4. and enhancing the salience and attractiveness of the ‘out group’ [positive deviants] by positioning these practitioners of desired behaviors in a way that attracts imitation or modeling.
Social network analysis must also be sensitive to information asymmetries that will exist among individuals within a group as well as between groups. Viswanath and Kreuter point to the existence of communication inequalities as possibly underlying many of the social inequalities we see in health risks and conditions. These communication inequalities are manifested as differences among social classes in the generation, manipulation, and distribution of information at the group level and differences in access to and ability to take advantage of information at the individual level. As a consequence, communication inequalities may act as a significant deterrent to obtaining and processing information; in using the information to make prevention, treatment and survivorship-related decisions; and in establishing relationships with providers.
Social networks have also played a major role in the development of the so-called Web 2.0 in which collaborative and dynamic models of communication underlie the philosophy, software development and user behaviors. The ubiquity and popularity of blogs and microblogs, social network sites, social sharing sites, wikis and virtual worlds have made the network connections among people more obvious. And, more importantly, these social media have unleashed a set of tools and resources that allow the people formerly known as the audience to create content for themselves and to tap into pools of collective wisdom. Social marketing programs must adapt to be both relevant to people’s (new) lives and to harness this collective wisdom and power for social change.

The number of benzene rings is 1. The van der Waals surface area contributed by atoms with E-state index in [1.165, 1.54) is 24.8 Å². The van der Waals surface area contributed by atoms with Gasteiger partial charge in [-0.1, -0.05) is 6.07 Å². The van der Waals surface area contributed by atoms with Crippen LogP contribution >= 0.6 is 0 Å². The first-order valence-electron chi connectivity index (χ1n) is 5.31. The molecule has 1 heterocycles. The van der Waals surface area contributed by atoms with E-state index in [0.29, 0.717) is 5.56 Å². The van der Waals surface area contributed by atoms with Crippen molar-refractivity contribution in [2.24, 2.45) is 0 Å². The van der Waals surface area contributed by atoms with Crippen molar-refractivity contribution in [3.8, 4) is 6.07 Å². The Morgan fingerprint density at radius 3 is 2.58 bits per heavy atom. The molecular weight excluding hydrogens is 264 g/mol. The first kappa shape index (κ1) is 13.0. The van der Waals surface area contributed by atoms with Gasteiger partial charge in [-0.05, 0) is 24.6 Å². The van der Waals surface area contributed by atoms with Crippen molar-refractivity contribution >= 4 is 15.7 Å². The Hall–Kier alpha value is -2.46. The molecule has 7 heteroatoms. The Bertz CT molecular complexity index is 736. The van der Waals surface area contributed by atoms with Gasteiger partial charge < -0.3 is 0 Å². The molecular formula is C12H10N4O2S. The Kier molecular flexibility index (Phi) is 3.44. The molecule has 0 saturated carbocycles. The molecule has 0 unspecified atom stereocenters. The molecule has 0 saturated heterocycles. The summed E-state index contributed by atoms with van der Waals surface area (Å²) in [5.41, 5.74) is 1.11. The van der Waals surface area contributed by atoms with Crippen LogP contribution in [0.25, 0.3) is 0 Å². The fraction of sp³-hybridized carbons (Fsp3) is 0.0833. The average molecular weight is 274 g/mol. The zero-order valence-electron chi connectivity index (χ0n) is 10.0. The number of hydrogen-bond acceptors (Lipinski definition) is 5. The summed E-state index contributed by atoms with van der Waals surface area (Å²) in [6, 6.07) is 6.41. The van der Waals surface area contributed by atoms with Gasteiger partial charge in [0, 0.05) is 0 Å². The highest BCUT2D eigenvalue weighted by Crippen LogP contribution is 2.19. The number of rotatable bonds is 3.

Similarly, the explosion in the adoption of wireless communication technologies, notably mobile telephones and smart phones, are enabling communications that transcend place-based methods (‘we call to individuals, not places’; Ling, 2008) and are further driving home the idea that people are communities, not individuals (Ahonen & Moore, 2005). As I have said elsewhere, while we have always been aware that there are social influences for many of the individual behaviors we seek to influence for environmental protection and the improvement of public health and social conditions, social technologies are changing the weights we use in our models of determinants of behavior and the ways in which we approach changing them. Given all of this, in the future let’s consider the consequences and implications of adopting a social networking perspective into our work as social marketers:
• How can we enhance linkages that already exist among people, organizations, and communities to allow them to access, exchange, utilize, and leverage the knowledge and resources of the others?• How do we help develop, nurture, and sustain new types of linkages that bring together like-minded people, mission-focused organizations, and communities that share interests to address common problems and achieve positive health and social change?
• How do we identify, encourage and enable the many different types of indigenous helpers that are found in social networks so that they can be more effective in promoting positive health, environmental and social behaviors and policies?• What do we do to better engage communities in monitoring, problem analysis, and problem solving; striving to health and social equity; and increasing social capital?
• How do we go about weaving together existing social networks of individuals, organizations and communities to create new sources of power and inspiration to address health and social issues?• How does a networked view of the world disrupt our usual ways of thinking about and engaging the people, organizations, and communities with which we usually work? What are the insights we can gain from this perspective?
Clearly we need to dig much deeper into social netwrok theory to understand the dynamics of diffusion and change of various types of health behaviors. More importantly, we need to develop and test programs for which change among social networks and connections are a primary focus of our efforts. Where information and communication technologies may evolve to in the next few years is an open question. But blending social media tools and mobile technologies with social marketing to capitalize on and impact social networks is also an area for further exploration in achieving scalable results for networks of healthy people.